Elsevier works with Wageningen University to detect and prevent citation manipulation



Occasionally, adding citations to scientific articles during the peer-review process can contribute to improving the quality and integrity of research. For example, suggestions of additional citations by editors and reviewers may help authors avoid accusations of plagiarism, or give their paper more context. However, sometimes editors, reviewers or authors also add irrelevant citations, with the goal of increasing citations to certain researchers ("citation pushing") or to certain journals ("citation stacking"). Avoiding citation pushing is an acknowledged principle of good scientific research and has become part of scientific integrity guidelines, including the new Netherlands Code of Conduct for Research Integrity. Together, WUR and Elsevier have developed innovative analytical methods for detecting and preventing this form of scientific misconduct. The collaboration plays an important role in taking a quality-over-quantity approach to research output evaluation.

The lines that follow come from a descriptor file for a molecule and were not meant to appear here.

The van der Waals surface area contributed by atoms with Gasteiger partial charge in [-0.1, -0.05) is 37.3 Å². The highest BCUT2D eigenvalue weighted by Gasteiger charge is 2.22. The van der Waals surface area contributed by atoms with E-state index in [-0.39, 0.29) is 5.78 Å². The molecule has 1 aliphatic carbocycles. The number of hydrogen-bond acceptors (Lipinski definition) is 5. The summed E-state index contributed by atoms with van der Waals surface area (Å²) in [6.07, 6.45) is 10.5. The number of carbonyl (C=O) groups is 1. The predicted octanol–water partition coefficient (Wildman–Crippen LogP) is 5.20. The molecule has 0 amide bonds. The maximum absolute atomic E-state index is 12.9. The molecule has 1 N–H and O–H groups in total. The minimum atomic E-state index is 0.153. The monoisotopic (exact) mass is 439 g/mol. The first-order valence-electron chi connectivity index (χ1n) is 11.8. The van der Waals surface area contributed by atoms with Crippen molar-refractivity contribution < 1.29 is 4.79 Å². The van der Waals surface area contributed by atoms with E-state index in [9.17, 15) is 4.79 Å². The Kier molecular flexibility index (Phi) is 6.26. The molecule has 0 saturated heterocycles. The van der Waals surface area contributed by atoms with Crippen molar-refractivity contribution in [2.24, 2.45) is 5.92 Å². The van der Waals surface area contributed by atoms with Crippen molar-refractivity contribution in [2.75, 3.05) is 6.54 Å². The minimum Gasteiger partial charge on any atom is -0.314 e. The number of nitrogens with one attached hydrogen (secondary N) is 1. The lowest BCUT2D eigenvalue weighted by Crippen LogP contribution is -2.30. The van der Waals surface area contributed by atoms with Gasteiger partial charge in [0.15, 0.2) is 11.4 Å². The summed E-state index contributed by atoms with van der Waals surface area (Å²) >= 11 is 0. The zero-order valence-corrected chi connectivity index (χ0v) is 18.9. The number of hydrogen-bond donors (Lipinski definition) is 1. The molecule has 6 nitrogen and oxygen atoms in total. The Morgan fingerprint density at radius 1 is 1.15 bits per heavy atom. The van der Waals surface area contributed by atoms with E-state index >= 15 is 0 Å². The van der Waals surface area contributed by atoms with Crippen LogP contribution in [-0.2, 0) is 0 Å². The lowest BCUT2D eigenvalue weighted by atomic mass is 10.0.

PeriodJun 9 2019

Media contributions


Media contributions

  • TitleElsevier works with Wageningen University to detect and prevent citation manipulation
    Media name/outletEureakalert
    Country/TerritoryUnited States
    DescriptionElsevier, a global information analytics business specializing in science and health, and Wageningen University & Research (WUR) announced today a collaboration using Elsevier's analytical capabilities to detect the unethical addition of citations to scientific research papers. This first large-scale analysis of citation manipulation in journals is being presented at the 17th International Conference on Scientometrics & Informetrics (ISSI) in Rome, Italy.
    PersonsIJsbrand Jan Aalbersberg